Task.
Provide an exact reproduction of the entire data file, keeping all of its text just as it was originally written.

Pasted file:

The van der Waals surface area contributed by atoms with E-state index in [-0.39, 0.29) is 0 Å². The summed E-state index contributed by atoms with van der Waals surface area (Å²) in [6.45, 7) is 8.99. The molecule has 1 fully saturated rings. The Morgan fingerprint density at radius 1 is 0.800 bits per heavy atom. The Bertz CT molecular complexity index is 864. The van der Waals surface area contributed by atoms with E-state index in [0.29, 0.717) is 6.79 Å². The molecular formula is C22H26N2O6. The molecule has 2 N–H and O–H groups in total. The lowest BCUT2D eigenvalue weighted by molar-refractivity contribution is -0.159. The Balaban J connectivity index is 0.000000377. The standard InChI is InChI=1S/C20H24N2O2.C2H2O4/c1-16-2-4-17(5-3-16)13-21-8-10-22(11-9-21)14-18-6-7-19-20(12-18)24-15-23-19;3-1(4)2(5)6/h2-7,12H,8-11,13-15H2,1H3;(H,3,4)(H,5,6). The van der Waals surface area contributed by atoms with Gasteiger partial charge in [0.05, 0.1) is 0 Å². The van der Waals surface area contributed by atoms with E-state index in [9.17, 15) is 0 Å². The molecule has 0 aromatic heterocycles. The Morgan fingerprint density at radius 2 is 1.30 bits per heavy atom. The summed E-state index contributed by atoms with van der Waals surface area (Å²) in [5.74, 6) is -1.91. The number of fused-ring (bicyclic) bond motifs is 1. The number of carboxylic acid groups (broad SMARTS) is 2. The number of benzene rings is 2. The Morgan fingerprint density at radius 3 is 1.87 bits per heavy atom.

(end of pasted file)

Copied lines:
The van der Waals surface area contributed by atoms with E-state index in [-0.39, 0.29) is 0 Å². The summed E-state index contributed by atoms with van der Waals surface area (Å²) in [6.45, 7) is 8.99. The molecule has 1 fully saturated rings. The Morgan fingerprint density at radius 1 is 0.800 bits per heavy atom. The Bertz CT molecular complexity index is 864. The van der Waals surface area contributed by atoms with E-state index in [0.29, 0.717) is 6.79 Å². The molecular formula is C22H26N2O6. The molecule has 2 N–H and O–H groups in total. The lowest BCUT2D eigenvalue weighted by molar-refractivity contribution is -0.159. The Balaban J connectivity index is 0.000000377. The standard InChI is InChI=1S/C20H24N2O2.C2H2O4/c1-16-2-4-17(5-3-16)13-21-8-10-22(11-9-21)14-18-6-7-19-20(12-18)24-15-23-19;3-1(4)2(5)6/h2-7,12H,8-11,13-15H2,1H3;(H,3,4)(H,5,6). The van der Waals surface area contributed by atoms with Gasteiger partial charge in [0.05, 0.1) is 0 Å². The van der Waals surface area contributed by atoms with E-state index in [9.17, 15) is 0 Å². The molecule has 0 aromatic heterocycles. The Morgan fingerprint density at radius 2 is 1.30 bits per heavy atom. The summed E-state index contributed by atoms with van der Waals surface area (Å²) in [5.74, 6) is -1.91. The number of fused-ring (bicyclic) bond motifs is 1. The number of carboxylic acid groups (broad SMARTS) is 2. The number of benzene rings is 2. The Morgan fingerprint density at radius 3 is 1.87 bits per heavy atom.